18. 18. Bariatric Surgery <ul><li>Not all patients are prescribed or are compliant with supplements. </li></ul><ul><li>Bariatric vitamin preps may not provide enough B12, Folate, or Fe </li></ul><ul><li>F/U evaluations of micronutrient status are inconsistent </li></ul>
    19. 19. Bariatric Surgery <ul><li>Incidence of anemia S/P bariatric surgery as high as 74% </li></ul><ul><li>Chronic inflammation of obesity creates “iron block” </li></ul><ul><ul><li>Up to 20% of patients are anemic before surgery </li></ul></ul><ul><ul><li>Ferritin >200ng/dL suggests Inflammation </li></ul></ul><ul><ul><li>Ferritin <40ng/dL suggests iron deficiency </li></ul></ul>
    20. 20. Pop Quiz!
    21. 21. Geriatrics <ul><li>Highest risk population for nutrition deficiencies. </li></ul><ul><li>87% of older adults have one or more nutrition related disorders </li></ul><ul><ul><li>HTN, DM and/or dyslipidemia </li></ul></ul><ul><li>Nutrition status affects quality of life as well as health. </li></ul>
    22. 22. Geriatrics <ul><li>Chronic undernutrition in elderly may be due to </li></ul><ul><ul><li>Decreased access to food </li></ul></ul><ul><ul><li>Problems chewing and/or swallowing </li></ul></ul><ul><li>Poor dentition </li></ul><ul><li>Oral lesions/infections </li></ul><ul><li>Periodontal disease </li></ul><ul><li>Neurological disorders </li></ul>
    23. 23. Geriatric Nutrition Risk Factors <ul><li>Decreased ability to smell and taste flavors </li></ul><ul><ul><li>Also affected by diseases & medical treatments </li></ul></ul><ul><li>Decreased saliva production </li></ul><ul><li>Decreased appetite & early satiety </li></ul><ul><li>Poor gastric motility </li></ul>
    24. 24. Geriatric Nutrition Risk Factors <ul><li>Reduced vision </li></ul><ul><li>Depression </li></ul><ul><li>Chronic pain </li></ul><ul><li>Effects of chronic diseases </li></ul><ul><ul><li>Altered absorption, transport, metabolism or excretion of nutrients </li></ul></ul><ul><ul><li>Dietary restrictions </li></ul></ul><ul><ul><li>Drug-nutrient interactions </li></ul></ul>
    25. 25. Geriatrics <ul><li>Common micronutrient deficiencies in the elderly </li></ul><ul><li>Vitamins A, B12, C, D </li></ul><ul><li>Folate </li></ul><ul><li>Calcium </li></ul><ul><li>Magnesium </li></ul><ul><li>Zinc </li></ul>
    26. 26. Consequences of Deficits: <ul><li>Poor wound healing </li></ul><ul><li>Impaired vision </li></ul><ul><li>Increased risk for diseases: </li></ul><ul><ul><li>Certain cancers </li></ul></ul><ul><ul><li>Osteoporosis </li></ul></ul><ul><ul><li>Heart disease </li></ul></ul><ul><ul><li>Hypertension </li></ul></ul>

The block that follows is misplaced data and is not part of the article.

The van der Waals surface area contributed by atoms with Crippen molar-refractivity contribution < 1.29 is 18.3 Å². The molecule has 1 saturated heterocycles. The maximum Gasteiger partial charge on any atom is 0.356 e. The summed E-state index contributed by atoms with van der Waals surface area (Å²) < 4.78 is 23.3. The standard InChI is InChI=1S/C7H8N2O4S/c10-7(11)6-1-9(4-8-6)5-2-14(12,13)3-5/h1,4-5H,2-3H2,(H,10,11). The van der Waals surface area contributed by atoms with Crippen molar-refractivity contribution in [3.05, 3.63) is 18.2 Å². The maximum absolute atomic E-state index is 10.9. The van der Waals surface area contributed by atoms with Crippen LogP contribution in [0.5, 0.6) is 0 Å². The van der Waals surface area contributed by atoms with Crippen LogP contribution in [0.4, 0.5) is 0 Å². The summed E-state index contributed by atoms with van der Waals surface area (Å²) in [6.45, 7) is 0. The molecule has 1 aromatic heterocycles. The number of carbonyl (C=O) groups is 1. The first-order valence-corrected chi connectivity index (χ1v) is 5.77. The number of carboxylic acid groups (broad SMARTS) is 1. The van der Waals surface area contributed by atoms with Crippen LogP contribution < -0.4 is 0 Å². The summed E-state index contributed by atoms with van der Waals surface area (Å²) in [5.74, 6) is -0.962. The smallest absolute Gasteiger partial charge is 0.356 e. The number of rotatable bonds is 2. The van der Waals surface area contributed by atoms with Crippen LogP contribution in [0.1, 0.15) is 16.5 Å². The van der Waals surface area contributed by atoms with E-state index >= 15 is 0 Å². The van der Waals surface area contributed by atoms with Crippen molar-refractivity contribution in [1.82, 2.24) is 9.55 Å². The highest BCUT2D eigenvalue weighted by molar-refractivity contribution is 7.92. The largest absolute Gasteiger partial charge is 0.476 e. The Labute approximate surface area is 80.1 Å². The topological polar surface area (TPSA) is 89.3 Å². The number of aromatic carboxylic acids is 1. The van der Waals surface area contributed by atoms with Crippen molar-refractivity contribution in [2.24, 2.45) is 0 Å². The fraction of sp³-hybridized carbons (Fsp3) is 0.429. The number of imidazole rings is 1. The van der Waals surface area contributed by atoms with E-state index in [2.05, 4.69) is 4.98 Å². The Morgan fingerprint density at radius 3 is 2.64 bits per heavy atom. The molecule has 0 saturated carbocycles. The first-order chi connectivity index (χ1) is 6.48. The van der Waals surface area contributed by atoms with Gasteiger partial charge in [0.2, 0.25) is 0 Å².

27. 27. Consequences of Deficits <ul><li>Impaired immune function </li></ul><ul><li>Altered glucose and lipid metabolism </li></ul><ul><li>Decreased mental acuity/dementia </li></ul><ul><li>Depression </li></ul><ul><li>Bone fractures </li></ul><ul><li>Declining muscle function </li></ul>
    28. 28. Consequences of Deficits <ul><li>Reduced ability to taste </li></ul><ul><li>Anemia </li></ul><ul><li>Poor appetite </li></ul><ul><li>Fatigue </li></ul><ul><li>Insomnia </li></ul>
    29. 29. Geriatrics <ul><li>May benefit from Vitamins B12 & D +/- Ca++ supplements even if eating a healthy diet. </li></ul><ul><li>Standard multivitamin supplement may decrease risk of heart disease, improve immune function & decrease healthcare costs. </li></ul><ul><li>Avoid supplements providing high doses of Vitamin E, beta-carotene, & Vitamin A as may increase mortality risk. </li></ul>
    30. 30. Pop Quiz!
    31. 31. Iron <ul><li>Most common nutrient deficiency worldwide </li></ul><ul><li>Microcytic, hypochromic anemia is a late sign of, and indicates severe Fe deficiency </li></ul><ul><ul><li>Use of Hgb for diagnosing Fe deficiency delays detection of IDA </li></ul></ul>
    32. 32. Consequences of Fe Deficiency <ul><li>Diminished work capacity </li></ul><ul><li>Impaired thermoregulation </li></ul><ul><li>Immune dysfunction </li></ul><ul><li>GI disturbances </li></ul><ul><li>Neurocognitive impairment in children </li></ul>
    33. 33. Consequences of Fe Deficiency <ul><li>In pregnancy increased risk for: </li></ul><ul><ul><li>LBW </li></ul></ul><ul><ul><li>Preterm delivery </li></ul></ul><ul><ul><li>Perinatal mortality </li></ul></ul><ul><ul><li>Infant & young child mortality </li></ul></ul><ul><ul><li>Maternal mortality </li></ul></ul>
    34. 34. Consequences of Fe Deficiency <ul><li>Anemia in CHF + CKD (cardiorenal anemia syndrome) increases risk of poor outcomes </li></ul><ul><li>Early treatment of anemia in CHF and CKD has been shown to decrease LOS and improve patient outcomes and QOL </li></ul>